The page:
We have talked before about the importance of maintaining a healthy oral microbiome. Balancing good and bad bacteria in your mouth could represent the difference between good oral health and poor oral health. When you have a healthy balance of oral bacteria, you are less likely to experience gum disease, tooth decay, and other health harms in the mouth.
Now a new study suggests that exercise could dramatically improve the health of your microbiome. The study primarily focused on the gut microbiome, but given what we know about the interaction between the oral and gut microbiomes, the effects could be similar for your mouth.
The Study’s Results
For this study, researchers started by recruiting 32 men and women who don’t normally exercise. These volunteers were a mixture of normal weight and obese individuals. To establish a baseline, these subjects underwent a comprehensive set of tests to look at their gut microbiomes, including taking blood samples and fecal samples. Then people were asked to begin supervised workouts, increasing from 30 minutes of easy walking to about an hour of vigorous jogging three times a week. Volunteers were asked not to change their diets.
After six weeks of exercise, volunteers took the same tests to evaluate their gut microbiomes, and they were asked to stop exercising altogether for six weeks, at which point they were given more tests.
The study revealed that exercise did indeed alter the microbiomes of the volunteers, but the variations weren’t identical between the volunteers. The distribution of gut microbes changed in everyone, with some species increasing and others declining. In addition, the behavior of the microbes changed, with the distribution of genes expressed by the microbes changing considerably.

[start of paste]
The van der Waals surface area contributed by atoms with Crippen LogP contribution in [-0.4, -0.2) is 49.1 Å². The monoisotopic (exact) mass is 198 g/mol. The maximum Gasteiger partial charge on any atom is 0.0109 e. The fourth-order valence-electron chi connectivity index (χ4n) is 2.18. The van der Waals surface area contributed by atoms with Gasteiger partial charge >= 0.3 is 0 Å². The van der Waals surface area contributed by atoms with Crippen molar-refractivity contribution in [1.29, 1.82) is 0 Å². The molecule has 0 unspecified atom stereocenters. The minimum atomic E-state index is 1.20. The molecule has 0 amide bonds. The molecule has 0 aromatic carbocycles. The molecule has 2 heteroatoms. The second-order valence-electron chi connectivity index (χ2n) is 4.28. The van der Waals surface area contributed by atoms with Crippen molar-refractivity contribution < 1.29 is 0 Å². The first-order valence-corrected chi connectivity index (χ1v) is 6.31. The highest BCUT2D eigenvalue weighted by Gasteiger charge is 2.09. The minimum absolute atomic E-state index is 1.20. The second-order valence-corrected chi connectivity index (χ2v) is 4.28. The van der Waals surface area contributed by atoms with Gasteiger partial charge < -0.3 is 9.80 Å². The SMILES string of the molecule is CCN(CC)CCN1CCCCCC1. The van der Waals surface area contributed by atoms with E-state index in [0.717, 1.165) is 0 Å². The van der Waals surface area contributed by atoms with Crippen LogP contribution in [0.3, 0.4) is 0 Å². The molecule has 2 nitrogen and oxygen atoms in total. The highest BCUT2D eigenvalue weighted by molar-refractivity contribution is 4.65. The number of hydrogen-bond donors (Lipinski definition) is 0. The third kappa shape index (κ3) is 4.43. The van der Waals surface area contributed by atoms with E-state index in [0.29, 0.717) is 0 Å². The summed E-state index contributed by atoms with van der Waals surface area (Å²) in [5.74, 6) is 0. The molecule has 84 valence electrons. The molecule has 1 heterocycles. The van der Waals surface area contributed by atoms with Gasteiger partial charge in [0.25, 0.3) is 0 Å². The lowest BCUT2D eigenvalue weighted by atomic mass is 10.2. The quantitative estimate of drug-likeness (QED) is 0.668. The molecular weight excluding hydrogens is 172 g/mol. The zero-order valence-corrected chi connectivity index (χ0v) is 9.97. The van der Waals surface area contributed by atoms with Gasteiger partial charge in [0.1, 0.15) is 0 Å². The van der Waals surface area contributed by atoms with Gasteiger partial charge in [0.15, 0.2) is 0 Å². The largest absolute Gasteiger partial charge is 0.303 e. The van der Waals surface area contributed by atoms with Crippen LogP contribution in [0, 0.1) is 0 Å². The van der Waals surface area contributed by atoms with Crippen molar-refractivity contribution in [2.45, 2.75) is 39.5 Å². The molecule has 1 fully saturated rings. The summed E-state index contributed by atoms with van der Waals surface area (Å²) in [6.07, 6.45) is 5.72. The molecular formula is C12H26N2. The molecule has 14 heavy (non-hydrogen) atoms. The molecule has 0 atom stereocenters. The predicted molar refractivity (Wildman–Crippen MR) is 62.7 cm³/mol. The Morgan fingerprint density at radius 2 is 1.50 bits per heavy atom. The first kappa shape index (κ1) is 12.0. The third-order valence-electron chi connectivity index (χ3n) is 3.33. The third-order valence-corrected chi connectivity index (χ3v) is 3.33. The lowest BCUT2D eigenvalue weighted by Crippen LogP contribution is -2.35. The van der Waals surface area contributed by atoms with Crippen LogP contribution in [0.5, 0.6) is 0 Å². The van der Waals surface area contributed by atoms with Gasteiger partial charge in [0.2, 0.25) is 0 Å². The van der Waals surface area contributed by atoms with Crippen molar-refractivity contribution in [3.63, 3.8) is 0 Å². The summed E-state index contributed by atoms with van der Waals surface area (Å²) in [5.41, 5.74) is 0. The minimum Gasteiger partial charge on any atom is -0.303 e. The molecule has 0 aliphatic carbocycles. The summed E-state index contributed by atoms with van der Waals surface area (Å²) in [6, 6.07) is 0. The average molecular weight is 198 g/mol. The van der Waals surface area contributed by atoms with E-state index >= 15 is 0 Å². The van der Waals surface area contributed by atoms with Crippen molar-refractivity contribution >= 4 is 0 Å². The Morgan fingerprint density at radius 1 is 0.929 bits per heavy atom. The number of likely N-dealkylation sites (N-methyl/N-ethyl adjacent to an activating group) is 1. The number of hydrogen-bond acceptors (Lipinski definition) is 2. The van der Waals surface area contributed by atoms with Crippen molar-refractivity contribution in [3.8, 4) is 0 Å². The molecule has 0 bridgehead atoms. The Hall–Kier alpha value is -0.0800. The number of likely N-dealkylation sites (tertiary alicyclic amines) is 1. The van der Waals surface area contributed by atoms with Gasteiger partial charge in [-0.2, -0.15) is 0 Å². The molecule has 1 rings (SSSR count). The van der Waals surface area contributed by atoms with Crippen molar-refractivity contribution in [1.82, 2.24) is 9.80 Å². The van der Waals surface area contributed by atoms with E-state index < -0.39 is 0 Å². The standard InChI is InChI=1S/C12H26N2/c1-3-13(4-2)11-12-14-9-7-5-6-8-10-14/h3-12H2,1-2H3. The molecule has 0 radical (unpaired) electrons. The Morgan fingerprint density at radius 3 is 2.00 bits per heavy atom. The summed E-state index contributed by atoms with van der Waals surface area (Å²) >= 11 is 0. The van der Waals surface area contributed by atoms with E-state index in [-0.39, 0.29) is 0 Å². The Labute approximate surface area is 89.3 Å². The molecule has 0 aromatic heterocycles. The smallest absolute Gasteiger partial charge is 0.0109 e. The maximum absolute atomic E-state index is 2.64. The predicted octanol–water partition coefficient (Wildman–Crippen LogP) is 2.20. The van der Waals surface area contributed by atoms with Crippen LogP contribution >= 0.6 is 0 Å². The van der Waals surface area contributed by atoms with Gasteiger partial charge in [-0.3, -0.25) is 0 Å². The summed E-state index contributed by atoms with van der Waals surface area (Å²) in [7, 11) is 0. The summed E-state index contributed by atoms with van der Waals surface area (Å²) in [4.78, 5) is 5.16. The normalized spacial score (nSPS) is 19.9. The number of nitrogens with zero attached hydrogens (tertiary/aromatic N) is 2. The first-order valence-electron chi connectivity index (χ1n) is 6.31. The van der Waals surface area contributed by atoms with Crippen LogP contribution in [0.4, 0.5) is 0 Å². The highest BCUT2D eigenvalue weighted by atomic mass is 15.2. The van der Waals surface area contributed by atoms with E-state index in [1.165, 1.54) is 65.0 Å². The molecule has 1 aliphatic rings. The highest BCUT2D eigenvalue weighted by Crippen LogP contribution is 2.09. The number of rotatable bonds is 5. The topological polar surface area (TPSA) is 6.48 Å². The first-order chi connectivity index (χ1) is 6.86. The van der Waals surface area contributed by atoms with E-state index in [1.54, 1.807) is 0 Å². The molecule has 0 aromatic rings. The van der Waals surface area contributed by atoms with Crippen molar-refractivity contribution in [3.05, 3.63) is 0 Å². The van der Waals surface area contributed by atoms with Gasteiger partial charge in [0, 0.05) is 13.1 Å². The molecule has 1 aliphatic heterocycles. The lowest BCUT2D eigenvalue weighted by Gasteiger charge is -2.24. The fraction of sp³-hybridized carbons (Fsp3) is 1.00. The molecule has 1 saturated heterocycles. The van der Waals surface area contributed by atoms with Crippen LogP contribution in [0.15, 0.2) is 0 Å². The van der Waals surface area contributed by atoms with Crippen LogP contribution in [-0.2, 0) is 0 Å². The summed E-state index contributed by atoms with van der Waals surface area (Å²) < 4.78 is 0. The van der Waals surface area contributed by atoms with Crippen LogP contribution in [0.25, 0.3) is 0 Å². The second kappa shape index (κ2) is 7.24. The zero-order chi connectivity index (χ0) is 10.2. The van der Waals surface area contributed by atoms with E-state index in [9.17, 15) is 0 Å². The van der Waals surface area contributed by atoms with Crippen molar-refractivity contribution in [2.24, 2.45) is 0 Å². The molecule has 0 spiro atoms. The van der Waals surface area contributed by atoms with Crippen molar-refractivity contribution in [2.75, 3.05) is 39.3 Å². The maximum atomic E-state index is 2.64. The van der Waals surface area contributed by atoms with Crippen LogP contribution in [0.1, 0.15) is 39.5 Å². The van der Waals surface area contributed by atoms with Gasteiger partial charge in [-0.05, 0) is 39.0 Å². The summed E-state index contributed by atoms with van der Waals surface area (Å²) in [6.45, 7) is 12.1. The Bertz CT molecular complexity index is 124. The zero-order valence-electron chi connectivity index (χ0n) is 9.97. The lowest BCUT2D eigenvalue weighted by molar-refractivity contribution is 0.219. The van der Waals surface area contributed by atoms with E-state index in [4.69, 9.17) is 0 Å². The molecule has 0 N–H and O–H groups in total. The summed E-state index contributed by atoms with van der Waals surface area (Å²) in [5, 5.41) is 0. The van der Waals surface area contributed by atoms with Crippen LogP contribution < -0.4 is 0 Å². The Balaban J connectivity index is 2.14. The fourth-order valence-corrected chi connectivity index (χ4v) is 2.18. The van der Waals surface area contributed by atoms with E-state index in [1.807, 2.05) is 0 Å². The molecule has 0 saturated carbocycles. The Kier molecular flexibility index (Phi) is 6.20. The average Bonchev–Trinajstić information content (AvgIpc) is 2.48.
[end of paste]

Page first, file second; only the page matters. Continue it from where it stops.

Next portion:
But one common trend between volunteers was that microbes that help produce short-chain fatty acids seemed to increase. These short-chain fatty acids have been shown to have considerable health benefits, including controlling inflammation in the gut and the body as well as helping to combat insulin resistance.
But when volunteers stopped exercising, their gut microbiomes reverted to their former status, with nearly all the changes being lost.
Could this Impact Our Oral Microbiomes?
This research didn’t look at the oral microbiome, but given what we know about the relationship between the oral and gut microbiomes, it seems likely that we could see similar benefits. First, because the oral microbiome represents a constant source of potential contamination to the gut, it seems unlikely that the gut could change if the mouth didn’t
Also, some experiments show that treatments which change the gut microbiome cause similar effects in the mouth.
This means that in addition to explaining exercise’s benefits for the whole body, this study shows exercise might improve the health of the oral microbiome. This wouldn’t be a big surprise. We know, for example, that obesity is correlated with higher rates of gum disease and tooth loss. We also know that systemic inflammation binds many disparate health effects, including gum disease and cancer. So it’s not a far stretch to say that spreading gut microbes which help to control inflammation could have oral health benefits.
Your Oral and Overall Health Are Linked
Although this research is still preliminary, it is further evidence showing how none of the body’s systems are isolated from the other. The health of the body rises and falls as a whole–not by improving individual systems separately. In our holistic dentistry practice, we are constantly looking for ways that lifestyle changes can improve your oral health and protect your teeth and gums.